02-24-2008, 05:05 PM
The score doesn't matter as long as you get a 70 or better!!! The number isn't on your certificate or the pin they send you..

02-24-2008, 05:07 PM
I took notes as I read, and also used the online study quizzes.

Then I made a "summary" of all the things that were harder for me to remember, and reviewed those things more frequently. I did also retake a number of the quizzes closer to the exam. :)

02-24-2008, 06:24 PM
The score doesn't matter as long as you get a 70 or better!!! The number isn't on your certificate or the pin they send you..

I thought 80 out of 120 was the passing requirement...took it 12 years ago.:)

02-24-2008, 10:55 PM
How many questions are typically on the exam?

02-24-2008, 11:35 PM
As I recall....

There were 84 or so questions and some were double weighted to bring it to 100. Then I heard that the test was changed to contain 100 questions.

Maybe someone who has recently taken the exam can add to this?

02-25-2008, 12:06 AM
I just took the exam at ImagingUSA in January, and the exam was 100 questions, and you needed 70 to pass. I passed, but wish I had done better than I did. Tests always make me freeze up.

As for how I studied - I just read thru the book a couple of times, and focused on the material that was similiar to the sample questions on PPA's website. I wish I would have been reading the forums before then, as I think Mark has been doing great with covering the materials that are needed for the exam.


02-25-2008, 02:43 AM
It was 100 questions -- confirming :D

02-25-2008, 12:51 PM
Well, I'm glad to know that what I'm doing seems to be on track. Mark's study questions were GREAT (thanks again, Mark... seriously).

8 weeks and 6 days. Let the countdown begin. Oh, and then image review is the first part of May....

02-26-2008, 09:50 PM
Heather, I read it before bed for 1/2 hour every night for a few weeks prior to the test. I revisited things I wasn't sure about and then I asked questions of people who had been there, to clarify things like the color wheel. Mark is pretty much on the spot about topics and those questions he has posed are fantastic to help get you there. I also took notes and wrote diagrams like the color wheel, two triangles/opposite (like chinese checkers board) and then learned to label rbg and cmy around the outside.

Good luck!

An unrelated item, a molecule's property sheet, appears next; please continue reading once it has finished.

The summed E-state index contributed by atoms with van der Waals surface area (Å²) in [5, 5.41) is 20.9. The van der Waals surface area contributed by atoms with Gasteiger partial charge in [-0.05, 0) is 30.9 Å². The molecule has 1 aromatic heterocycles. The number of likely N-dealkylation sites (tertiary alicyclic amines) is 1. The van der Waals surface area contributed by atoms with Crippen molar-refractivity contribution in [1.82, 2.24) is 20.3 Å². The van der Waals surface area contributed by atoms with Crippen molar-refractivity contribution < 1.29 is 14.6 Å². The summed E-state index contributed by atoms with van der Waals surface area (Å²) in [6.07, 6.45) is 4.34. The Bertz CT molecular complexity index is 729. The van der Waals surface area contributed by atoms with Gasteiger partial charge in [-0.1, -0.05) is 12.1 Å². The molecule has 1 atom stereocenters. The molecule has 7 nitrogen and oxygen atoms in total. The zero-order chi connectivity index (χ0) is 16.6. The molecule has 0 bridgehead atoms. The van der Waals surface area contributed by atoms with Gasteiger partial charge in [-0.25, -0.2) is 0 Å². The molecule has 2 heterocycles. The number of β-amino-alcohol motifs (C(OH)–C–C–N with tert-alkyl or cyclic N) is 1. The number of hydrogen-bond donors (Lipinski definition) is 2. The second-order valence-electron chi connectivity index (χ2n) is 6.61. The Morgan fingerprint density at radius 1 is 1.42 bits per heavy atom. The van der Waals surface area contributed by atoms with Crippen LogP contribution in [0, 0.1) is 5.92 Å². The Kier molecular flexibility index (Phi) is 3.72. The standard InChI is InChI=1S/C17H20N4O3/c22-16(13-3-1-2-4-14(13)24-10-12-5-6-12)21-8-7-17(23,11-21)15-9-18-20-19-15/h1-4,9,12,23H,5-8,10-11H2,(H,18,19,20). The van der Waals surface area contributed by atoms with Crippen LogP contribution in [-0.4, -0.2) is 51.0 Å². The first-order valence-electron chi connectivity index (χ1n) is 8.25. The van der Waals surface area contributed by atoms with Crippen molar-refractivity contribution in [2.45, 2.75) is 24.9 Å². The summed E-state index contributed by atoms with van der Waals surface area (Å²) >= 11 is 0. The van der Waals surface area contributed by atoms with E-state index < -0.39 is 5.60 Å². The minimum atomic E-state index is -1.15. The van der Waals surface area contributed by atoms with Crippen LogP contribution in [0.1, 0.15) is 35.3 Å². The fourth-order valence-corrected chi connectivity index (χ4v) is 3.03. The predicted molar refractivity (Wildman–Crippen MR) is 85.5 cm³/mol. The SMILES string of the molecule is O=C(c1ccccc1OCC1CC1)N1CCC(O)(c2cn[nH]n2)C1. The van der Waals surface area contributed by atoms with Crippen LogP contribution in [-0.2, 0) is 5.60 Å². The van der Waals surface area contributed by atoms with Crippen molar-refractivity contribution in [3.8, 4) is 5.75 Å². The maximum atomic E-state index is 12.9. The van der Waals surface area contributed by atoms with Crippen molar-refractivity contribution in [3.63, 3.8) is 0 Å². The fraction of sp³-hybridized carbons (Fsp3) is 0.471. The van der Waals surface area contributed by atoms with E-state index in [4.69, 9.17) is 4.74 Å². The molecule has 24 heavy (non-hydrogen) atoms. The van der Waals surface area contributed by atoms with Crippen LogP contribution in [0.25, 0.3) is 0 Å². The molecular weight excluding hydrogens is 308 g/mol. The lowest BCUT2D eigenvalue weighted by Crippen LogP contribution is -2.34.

1/2 way there

02-27-2008, 04:13 AM
I took the test the year after George.
Wasn't there a question on the composition of flash powder? :D

I first read through the entire book and highlighted the topics that they listed as objectives, at the beginning of each chapter. (Hopefully they still do that)
Do the same with all the sample questions you see.
The second time through I underlined the parts that answered the objectives.
I made sure I understood why they asked the question and what the basic premis was.
I then reviewed, nightly for about a half hour.
Don's suggestion about finding other books on the topics is great. If you memorize the wording of the topic, from "the book", without understanding the meaning, you might get confused if they word the question differently.

Marie, I congratulate you for having the initutive to get Certified.
I wish that more would do so.
Right now the only people who know about being Certified are other photographers. We need to at least double the number of Certified Photographers to make the public aware that 1. the program exists and 2. appreciate why they should be looking for a Certified Professional Photographer to capture the important events and times of their lives.
We should all strongly encourage our fellow photographers to make the effort to get Certified. It will only help our own profession.

Gene Paltrineri, CPP, M.Photog. Cr.

02-27-2008, 08:35 AM
Hi Heather,

I think I read through the book a couple of times about 4 months before my test then I got lazy or bored and just stopped studying. Then speed read through it the night before the exam after partying at Golden Gate School. I passed on the first take.

I've always had some lazy study habits but am a surprisingly lucky test taker.

Now, I'm closing up on my renewal which I will not need to take the test but if I needed too, then I would probably read the book* again a few times the week before.

*I already sold my book. Now whomever purchased it (forum member here) needs to take her test already so she could pass on my lucky magic book to someone else around here.

02-27-2008, 12:12 PM
The score doesn't matter as long as you get a 70 or better!!! The number isn't on your certificate or the pin they send you..

Yeah, but for us overachievers, it's not enough to "just" pass! If I shoot for 100, then I should do well... if I shoot for 70, I won't.

Wow... just like print comp. :D

02-29-2008, 02:43 PM
There's a test prep packet? Does that come when you mail in money and say to yourself, "THIS IS IT!"

02-29-2008, 04:28 PM
That was supposed to be the theory, anyway. I don't know if they still send stuff out. I took the test a few years ago, I think just before they revamped it.

At any rate, my study packet came about the same time as the results. Oh, joy.